Top rated Master The World (108) was given a lot to do from rear and finished best of all but was never doing enough to catch the winner and went down by half a length, running to 103 on my figures. With Mr Owen (5th), Utmost (6th), Battle of Marathon (7th) and Petite Jack (8th) also all running below the level of their Winter Derby performances, we have dropped the level of that race by a pound so Master The World goes down a pound to 107.
From a historical perspective Victory Bond’s performance is rated on a par with Grendisar in 2016 and superior to Grandeur (103) in the first running in 2014, but inferior to last year’s winner Convey (111) and Tryster (115) in 2015.
Up at Newcastle Jeremy Noseda’s Gronkowski continued his progression with a fourth straight win in the Listed 32Red Burradon Stakes. He was little more than workmanlike but I have him improving another couple of pounds to a mark of 103 – touted as a possible Kentucky Derby candidate he is going to have to progress a fair bit more in my opinion to be a live candidate for that.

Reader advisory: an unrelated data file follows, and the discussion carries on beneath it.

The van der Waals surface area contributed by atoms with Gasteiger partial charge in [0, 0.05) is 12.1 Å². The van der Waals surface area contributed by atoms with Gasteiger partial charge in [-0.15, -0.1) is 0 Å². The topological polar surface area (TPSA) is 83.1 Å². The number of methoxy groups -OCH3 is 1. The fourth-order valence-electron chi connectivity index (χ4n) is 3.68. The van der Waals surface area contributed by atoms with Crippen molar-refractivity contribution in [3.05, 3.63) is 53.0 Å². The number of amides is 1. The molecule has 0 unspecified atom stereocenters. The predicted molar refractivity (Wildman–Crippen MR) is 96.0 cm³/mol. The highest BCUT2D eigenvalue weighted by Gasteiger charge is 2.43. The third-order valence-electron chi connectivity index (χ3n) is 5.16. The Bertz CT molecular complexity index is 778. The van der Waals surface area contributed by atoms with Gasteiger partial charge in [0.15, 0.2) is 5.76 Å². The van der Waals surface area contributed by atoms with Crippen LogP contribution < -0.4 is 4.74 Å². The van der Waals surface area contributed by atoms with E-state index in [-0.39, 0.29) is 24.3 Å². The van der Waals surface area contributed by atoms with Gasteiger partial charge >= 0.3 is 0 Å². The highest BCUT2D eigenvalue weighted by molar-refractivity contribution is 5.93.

Did you notice Nivvo?
One of the less obvious problems of AW Champions Day, writes Matthew Tester, is what about Nivvo?
This Irish-trained mare finished tenth in the Fillies & Mares final over 7f; but she was only 0.82 seconds behind the winner which means 5.1 lengths. The first six home were all rated in the 90s. Although Nivvo had won her last two starts she went into the race with an Irish rating of just 68.
On my figures she ran to a mathematical 87. Racing Post thinks that it should be 89. But what do you do with the handicap mark?
Experience says that she has probably not suddenly improved by that much; but to leave her on 68 would seem likely to gift her another handicap win. That would be unfair to whoever was opposing her in her next race.
The Irish Handicapper has raised her by only two to 70. My choice would be to see her run once in effect under a penalty, up six off 74. Perhaps she was completely flattered and should stay on 68. Or perhaps she has continued on the upgrade and should go up by more than six. What would you have done?